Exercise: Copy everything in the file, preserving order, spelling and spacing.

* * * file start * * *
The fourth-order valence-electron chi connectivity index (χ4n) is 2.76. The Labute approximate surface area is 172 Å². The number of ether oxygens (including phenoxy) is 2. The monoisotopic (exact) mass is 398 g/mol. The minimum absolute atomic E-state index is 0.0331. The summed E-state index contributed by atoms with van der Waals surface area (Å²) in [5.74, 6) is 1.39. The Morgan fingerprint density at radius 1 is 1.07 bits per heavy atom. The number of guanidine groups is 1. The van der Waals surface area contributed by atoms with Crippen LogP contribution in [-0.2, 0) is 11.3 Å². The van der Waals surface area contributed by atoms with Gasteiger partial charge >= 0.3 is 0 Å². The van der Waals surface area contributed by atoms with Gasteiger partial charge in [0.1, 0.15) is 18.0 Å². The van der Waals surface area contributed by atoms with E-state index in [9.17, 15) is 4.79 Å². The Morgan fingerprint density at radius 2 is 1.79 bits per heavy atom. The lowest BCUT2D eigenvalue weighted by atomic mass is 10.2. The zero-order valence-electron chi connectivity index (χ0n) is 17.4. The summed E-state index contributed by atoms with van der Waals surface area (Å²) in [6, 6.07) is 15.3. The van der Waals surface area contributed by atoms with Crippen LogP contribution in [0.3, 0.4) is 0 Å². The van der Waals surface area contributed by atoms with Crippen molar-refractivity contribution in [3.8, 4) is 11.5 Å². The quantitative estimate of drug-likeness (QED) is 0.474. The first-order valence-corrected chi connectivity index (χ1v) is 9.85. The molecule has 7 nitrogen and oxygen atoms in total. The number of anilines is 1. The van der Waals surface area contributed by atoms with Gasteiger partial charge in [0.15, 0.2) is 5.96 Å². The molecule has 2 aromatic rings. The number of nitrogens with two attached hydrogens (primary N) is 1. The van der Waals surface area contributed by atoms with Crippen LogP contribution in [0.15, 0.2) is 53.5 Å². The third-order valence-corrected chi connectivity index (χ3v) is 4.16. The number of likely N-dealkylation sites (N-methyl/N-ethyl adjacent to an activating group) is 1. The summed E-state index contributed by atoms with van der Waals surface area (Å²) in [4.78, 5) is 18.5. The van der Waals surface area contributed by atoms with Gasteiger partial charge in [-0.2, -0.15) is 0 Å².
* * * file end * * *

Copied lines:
The fourth-order valence-electron chi connectivity index (χ4n) is 2.76. The Labute approximate surface area is 172 Å². The number of ether oxygens (including phenoxy) is 2. The monoisotopic (exact) mass is 398 g/mol. The minimum absolute atomic E-state index is 0.0331. The summed E-state index contributed by atoms with van der Waals surface area (Å²) in [5.74, 6) is 1.39. The Morgan fingerprint density at radius 1 is 1.07 bits per heavy atom. The number of guanidine groups is 1. The van der Waals surface area contributed by atoms with Crippen LogP contribution in [-0.2, 0) is 11.3 Å². The van der Waals surface area contributed by atoms with Gasteiger partial charge >= 0.3 is 0 Å². The van der Waals surface area contributed by atoms with Gasteiger partial charge in [0.1, 0.15) is 18.0 Å². The van der Waals surface area contributed by atoms with E-state index in [9.17, 15) is 4.79 Å². The Morgan fingerprint density at radius 2 is 1.79 bits per heavy atom. The lowest BCUT2D eigenvalue weighted by atomic mass is 10.2. The zero-order valence-electron chi connectivity index (χ0n) is 17.4. The summed E-state index contributed by atoms with van der Waals surface area (Å²) in [6, 6.07) is 15.3. The van der Waals surface area contributed by atoms with Crippen LogP contribution in [0.3, 0.4) is 0 Å². The van der Waals surface area contributed by atoms with Crippen molar-refractivity contribution in [3.8, 4) is 11.5 Å². The quantitative estimate of drug-likeness (QED) is 0.474. The first-order valence-corrected chi connectivity index (χ1v) is 9.85. The molecule has 7 nitrogen and oxygen atoms in total. The number of anilines is 1. The van der Waals surface area contributed by atoms with Gasteiger partial charge in [0.15, 0.2) is 5.96 Å². The molecule has 2 aromatic rings. The number of nitrogens with two attached hydrogens (primary N) is 1. The van der Waals surface area contributed by atoms with Crippen LogP contribution in [0.15, 0.2) is 53.5 Å². The third-order valence-corrected chi connectivity index (χ3v) is 4.16. The number of likely N-dealkylation sites (N-methyl/N-ethyl adjacent to an activating group) is 1. The summed E-state index contributed by atoms with van der Waals surface area (Å²) in [4.78, 5) is 18.5. The van der Waals surface area contributed by atoms with Gasteiger partial charge in [-0.2, -0.15) is 0 Å².